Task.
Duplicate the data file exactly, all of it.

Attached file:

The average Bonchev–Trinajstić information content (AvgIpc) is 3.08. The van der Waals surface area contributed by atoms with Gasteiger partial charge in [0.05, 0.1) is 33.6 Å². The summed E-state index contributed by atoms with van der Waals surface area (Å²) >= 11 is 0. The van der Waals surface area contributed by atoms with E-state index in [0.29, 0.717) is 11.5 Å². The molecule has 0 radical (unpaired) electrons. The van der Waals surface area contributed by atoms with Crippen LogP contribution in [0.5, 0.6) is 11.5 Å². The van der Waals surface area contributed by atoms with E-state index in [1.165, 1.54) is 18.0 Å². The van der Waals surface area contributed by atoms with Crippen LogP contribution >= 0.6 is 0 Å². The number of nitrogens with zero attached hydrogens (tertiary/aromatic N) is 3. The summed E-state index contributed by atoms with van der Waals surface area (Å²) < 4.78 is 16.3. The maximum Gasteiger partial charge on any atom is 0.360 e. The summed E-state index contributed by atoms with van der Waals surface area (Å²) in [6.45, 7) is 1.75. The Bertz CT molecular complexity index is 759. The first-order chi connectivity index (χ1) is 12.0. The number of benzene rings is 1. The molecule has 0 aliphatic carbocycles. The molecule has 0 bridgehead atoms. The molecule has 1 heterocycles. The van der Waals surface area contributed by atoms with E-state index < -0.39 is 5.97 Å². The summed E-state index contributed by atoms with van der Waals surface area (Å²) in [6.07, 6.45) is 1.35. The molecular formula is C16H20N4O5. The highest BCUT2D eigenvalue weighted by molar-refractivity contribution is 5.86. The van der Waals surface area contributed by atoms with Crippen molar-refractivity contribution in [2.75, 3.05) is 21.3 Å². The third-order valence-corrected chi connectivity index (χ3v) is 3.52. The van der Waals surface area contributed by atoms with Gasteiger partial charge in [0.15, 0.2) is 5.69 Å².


The average Bonchev–Trinajstić information content (AvgIpc) is 3.08. The van der Waals surface area contributed by atoms with Gasteiger partial charge in [0.05, 0.1) is 33.6 Å². The summed E-state index contributed by atoms with van der Waals surface area (Å²) >= 11 is 0. The van der Waals surface area contributed by atoms with E-state index in [0.29, 0.717) is 11.5 Å². The molecule has 0 radical (unpaired) electrons. The van der Waals surface area contributed by atoms with Crippen LogP contribution in [0.5, 0.6) is 11.5 Å². The van der Waals surface area contributed by atoms with E-state index in [1.165, 1.54) is 18.0 Å². The van der Waals surface area contributed by atoms with Crippen LogP contribution >= 0.6 is 0 Å². The number of nitrogens with zero attached hydrogens (tertiary/aromatic N) is 3. The summed E-state index contributed by atoms with van der Waals surface area (Å²) < 4.78 is 16.3. The maximum Gasteiger partial charge on any atom is 0.360 e. The summed E-state index contributed by atoms with van der Waals surface area (Å²) in [6.45, 7) is 1.75. The Bertz CT molecular complexity index is 759. The first-order chi connectivity index (χ1) is 12.0. The number of benzene rings is 1. The molecule has 0 aliphatic carbocycles. The molecule has 0 bridgehead atoms. The molecule has 1 heterocycles. The van der Waals surface area contributed by atoms with E-state index < -0.39 is 5.97 Å². The summed E-state index contributed by atoms with van der Waals surface area (Å²) in [6.07, 6.45) is 1.35. The molecular formula is C16H20N4O5. The highest BCUT2D eigenvalue weighted by molar-refractivity contribution is 5.86. The van der Waals surface area contributed by atoms with Crippen molar-refractivity contribution in [2.75, 3.05) is 21.3 Å². The third-order valence-corrected chi connectivity index (χ3v) is 3.52. The van der Waals surface area contributed by atoms with Gasteiger partial charge in [0.15, 0.2) is 5.69 Å².